The Labrador Voice
‘Improve your health’
New study ongoing at Labrador Health Centre looks to help area residents focus on personal health goals
Are you between 40 and 65 years of age?
Would you like to help health professionals screen for and perhaps prevent chronic diseases such as cancer, diabetes, and heart disease?
If you’ve answered ‘ yes’ to these questions Dr. Margo Wilson at the Labrador Health Centre would like you to consider participating in a study that will not only assist researchers but will give patients more information to improve their health.
Wilson is a general practitioner at the Labrador Health Centre.
She is overseeing the project in the Happy-Valley Goose Bay area — one of three sites in this province participating in the multi-million dollar, multiprovince chronic disease prevention and screening study.
The study is called BETTER (Building on Existing Tools to Improve Chronic Disease Prevention in Family Practice).
The goal of the project is to provide patients with extra clinic time where they can focus on their health needs.
“This is a good opportunity to have a visit with a health professional and come up your own health goals,” Wilson said.
Those interested in the project will complete a questionnaire about their health and then have a one-on-one visit with a prevention practitioner to discuss the participant’s health and set prevention goals.
A prevention practitioner is a person trained to talk to patients about improving their health through prevention and screening.
Loriann Lyall, a licensed practical nurse at Labrador Health Centre, is the prevention practitioner looking after the project in Happy Valley-Goose Bay. Lyall is working closely with Wilson. Other study sites in this province are St. John’s and St. Mary’s/Mount Carmel.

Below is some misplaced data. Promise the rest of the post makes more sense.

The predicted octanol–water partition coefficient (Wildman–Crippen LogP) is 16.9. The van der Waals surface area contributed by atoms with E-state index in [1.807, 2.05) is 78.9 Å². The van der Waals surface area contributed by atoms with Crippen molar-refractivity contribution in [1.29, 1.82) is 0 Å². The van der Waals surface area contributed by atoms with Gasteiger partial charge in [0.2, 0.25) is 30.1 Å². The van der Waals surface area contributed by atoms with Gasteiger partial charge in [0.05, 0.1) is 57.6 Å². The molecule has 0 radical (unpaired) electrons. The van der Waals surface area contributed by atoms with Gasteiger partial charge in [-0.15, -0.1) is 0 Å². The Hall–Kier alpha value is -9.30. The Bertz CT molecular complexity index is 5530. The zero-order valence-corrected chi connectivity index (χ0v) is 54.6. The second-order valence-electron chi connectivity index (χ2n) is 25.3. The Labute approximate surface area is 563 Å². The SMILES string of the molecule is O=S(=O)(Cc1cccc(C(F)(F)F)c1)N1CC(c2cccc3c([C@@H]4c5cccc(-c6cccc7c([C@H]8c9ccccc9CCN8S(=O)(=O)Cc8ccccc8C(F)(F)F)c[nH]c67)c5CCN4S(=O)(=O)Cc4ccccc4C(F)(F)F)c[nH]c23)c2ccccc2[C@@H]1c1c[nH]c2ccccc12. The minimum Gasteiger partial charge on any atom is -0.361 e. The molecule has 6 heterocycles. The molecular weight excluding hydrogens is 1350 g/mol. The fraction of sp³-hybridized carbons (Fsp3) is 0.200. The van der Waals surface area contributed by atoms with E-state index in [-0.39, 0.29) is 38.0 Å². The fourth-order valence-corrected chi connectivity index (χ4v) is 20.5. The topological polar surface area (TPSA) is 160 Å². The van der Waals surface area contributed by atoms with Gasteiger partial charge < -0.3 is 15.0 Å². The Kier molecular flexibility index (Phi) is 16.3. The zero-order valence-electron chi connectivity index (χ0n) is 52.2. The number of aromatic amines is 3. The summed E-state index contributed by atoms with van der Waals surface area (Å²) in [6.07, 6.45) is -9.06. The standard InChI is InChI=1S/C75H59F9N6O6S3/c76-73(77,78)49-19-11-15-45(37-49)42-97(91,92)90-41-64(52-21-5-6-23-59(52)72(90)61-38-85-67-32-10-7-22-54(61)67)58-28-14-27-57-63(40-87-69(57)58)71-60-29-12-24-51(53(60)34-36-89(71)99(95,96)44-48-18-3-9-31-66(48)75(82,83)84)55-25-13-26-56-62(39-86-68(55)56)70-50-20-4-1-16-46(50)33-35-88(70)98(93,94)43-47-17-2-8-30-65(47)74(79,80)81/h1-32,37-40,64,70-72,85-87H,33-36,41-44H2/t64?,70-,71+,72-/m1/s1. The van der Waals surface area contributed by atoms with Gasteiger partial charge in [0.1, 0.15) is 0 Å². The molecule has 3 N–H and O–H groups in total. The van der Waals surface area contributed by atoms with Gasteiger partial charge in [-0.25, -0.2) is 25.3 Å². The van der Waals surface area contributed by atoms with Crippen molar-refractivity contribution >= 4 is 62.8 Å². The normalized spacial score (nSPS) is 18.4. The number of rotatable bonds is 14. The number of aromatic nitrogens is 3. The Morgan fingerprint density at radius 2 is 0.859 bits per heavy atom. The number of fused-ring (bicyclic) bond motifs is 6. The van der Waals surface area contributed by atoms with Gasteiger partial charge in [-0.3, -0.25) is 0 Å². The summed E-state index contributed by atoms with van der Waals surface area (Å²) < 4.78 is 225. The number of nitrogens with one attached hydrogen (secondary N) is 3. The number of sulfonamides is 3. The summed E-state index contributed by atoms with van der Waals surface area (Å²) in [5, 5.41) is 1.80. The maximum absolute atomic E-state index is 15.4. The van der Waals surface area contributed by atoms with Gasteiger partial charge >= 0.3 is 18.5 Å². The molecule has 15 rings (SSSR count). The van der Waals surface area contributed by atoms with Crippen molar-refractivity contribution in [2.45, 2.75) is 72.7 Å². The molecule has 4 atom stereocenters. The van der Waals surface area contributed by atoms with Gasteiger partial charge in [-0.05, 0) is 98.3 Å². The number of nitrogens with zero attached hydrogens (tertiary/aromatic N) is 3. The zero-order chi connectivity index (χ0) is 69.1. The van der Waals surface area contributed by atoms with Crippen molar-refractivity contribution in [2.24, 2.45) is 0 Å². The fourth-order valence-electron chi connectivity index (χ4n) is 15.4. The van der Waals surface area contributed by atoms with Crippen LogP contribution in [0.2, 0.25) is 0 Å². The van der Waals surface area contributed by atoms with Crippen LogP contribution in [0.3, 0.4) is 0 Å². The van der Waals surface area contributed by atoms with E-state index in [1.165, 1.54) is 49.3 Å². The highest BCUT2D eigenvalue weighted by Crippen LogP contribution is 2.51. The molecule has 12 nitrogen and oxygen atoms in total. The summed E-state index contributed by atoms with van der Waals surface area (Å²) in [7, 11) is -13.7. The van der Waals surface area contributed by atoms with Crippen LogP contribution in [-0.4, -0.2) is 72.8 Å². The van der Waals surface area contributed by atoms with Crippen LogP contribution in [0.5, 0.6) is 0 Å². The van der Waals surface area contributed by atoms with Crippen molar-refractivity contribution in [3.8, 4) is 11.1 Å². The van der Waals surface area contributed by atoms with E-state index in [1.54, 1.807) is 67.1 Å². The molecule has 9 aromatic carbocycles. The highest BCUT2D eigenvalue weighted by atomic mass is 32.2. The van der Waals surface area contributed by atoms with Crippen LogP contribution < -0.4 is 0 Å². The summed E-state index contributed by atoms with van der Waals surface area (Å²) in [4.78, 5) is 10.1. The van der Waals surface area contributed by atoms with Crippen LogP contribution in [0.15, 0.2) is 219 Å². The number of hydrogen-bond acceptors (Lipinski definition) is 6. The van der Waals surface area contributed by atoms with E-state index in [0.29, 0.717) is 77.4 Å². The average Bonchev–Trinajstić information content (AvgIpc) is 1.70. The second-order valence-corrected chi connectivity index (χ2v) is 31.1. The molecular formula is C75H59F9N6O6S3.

“This (project) gives people more knowledge about themselves, it’s an opportunity for them to get more involved in their health care,” Wilson says.
Dr. Kris Aubrey, a St. John’s-based physician, is coordinating the project.
He is a researcher in Memorial University’s Primary Healthcare Unit.
The unit falls under the umbrella of Memorial’s Faculty of Medicine.
In Labrador, he says, the visits will take place at the outpatient clinic at the Labrador Health Centre and should take an hour or less.
“Anyone who has any difficulty reading the questionnaire can go over it with the prevention practitioner. Once it’s completed they go through the results with the prevention practitioner.”
The health professional will then determine if the patient needs cancer screening tests or interventions like changing their diet, changing their physical activity and stopping smoking.
Blood pressure checks and blood work may also be involved, Aubrey says.
“We’ll come up with all the eligible things they can get done based on their age, based on their family history as all that comes out in the prevention survey.”
The survey isn’t overbearing in any way, Aubrey says, rather is an opportunity to share in the decision-making concerning your health.
The project is funded by Health Canada, through the Canadian Partnership Against Cancer.
Donna Manca of the University of Alberta and Eva Grunfeld of the University of Toronto are leading the project, Aubrey says.
There are also many other people involved at different sites across the country, he says.
“Physicians are so busy with acute care that, by and large, we don’t have enough time to do appropriate preven- tative care. And that’s where we can really save lives, save the health system money and save people from developing a significant amount of diseases that are impacting our lives,” Aubrey says.
Because physicians are so busy, bringing other health care profession- als into the mix in conducting such studies is important, Aubrey says.
Anyone who would like more information about the project can contact Loriann Lyall at (709) 897-2174. Information is also available online at www.betterproject.ca